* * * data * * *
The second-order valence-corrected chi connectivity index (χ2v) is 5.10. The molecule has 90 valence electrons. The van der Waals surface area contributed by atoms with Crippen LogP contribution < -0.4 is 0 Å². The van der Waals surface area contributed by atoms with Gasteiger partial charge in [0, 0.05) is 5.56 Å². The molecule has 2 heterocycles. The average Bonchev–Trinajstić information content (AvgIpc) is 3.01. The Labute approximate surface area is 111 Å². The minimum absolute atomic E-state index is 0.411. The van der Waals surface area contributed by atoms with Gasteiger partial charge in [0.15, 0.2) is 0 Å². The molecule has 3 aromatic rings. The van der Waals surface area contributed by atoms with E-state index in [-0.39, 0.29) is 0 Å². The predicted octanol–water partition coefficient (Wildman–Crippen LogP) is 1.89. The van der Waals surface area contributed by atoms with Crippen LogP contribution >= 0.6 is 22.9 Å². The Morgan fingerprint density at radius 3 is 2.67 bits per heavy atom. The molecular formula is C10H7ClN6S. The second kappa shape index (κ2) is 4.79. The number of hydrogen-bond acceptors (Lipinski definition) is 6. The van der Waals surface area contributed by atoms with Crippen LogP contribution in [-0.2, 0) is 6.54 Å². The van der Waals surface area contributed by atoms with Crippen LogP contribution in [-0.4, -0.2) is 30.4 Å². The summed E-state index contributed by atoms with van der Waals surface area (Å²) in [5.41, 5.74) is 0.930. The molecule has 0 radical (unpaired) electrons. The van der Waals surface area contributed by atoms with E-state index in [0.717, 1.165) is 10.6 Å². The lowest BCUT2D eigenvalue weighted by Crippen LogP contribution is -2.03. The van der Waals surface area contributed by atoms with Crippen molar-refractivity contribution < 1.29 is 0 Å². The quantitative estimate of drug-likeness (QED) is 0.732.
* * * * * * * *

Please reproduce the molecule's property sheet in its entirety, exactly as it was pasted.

The second-order valence-corrected chi connectivity index (χ2v) is 5.10. The molecule has 90 valence electrons. The van der Waals surface area contributed by atoms with Crippen LogP contribution < -0.4 is 0 Å². The van der Waals surface area contributed by atoms with Gasteiger partial charge in [0, 0.05) is 5.56 Å². The molecule has 2 heterocycles. The average Bonchev–Trinajstić information content (AvgIpc) is 3.01. The Labute approximate surface area is 111 Å². The minimum absolute atomic E-state index is 0.411. The van der Waals surface area contributed by atoms with Gasteiger partial charge in [0.15, 0.2) is 0 Å². The molecule has 3 aromatic rings. The van der Waals surface area contributed by atoms with E-state index in [-0.39, 0.29) is 0 Å². The predicted octanol–water partition coefficient (Wildman–Crippen LogP) is 1.89. The van der Waals surface area contributed by atoms with Crippen LogP contribution >= 0.6 is 22.9 Å². The Morgan fingerprint density at radius 3 is 2.67 bits per heavy atom. The molecular formula is C10H7ClN6S. The second kappa shape index (κ2) is 4.79. The number of hydrogen-bond acceptors (Lipinski definition) is 6. The van der Waals surface area contributed by atoms with Crippen LogP contribution in [-0.2, 0) is 6.54 Å². The van der Waals surface area contributed by atoms with Crippen LogP contribution in [-0.4, -0.2) is 30.4 Å². The summed E-state index contributed by atoms with van der Waals surface area (Å²) in [5.41, 5.74) is 0.930. The molecule has 0 radical (unpaired) electrons. The van der Waals surface area contributed by atoms with E-state index in [0.717, 1.165) is 10.6 Å². The lowest BCUT2D eigenvalue weighted by Crippen LogP contribution is -2.03. The van der Waals surface area contributed by atoms with Crippen molar-refractivity contribution < 1.29 is 0 Å². The quantitative estimate of drug-likeness (QED) is 0.732.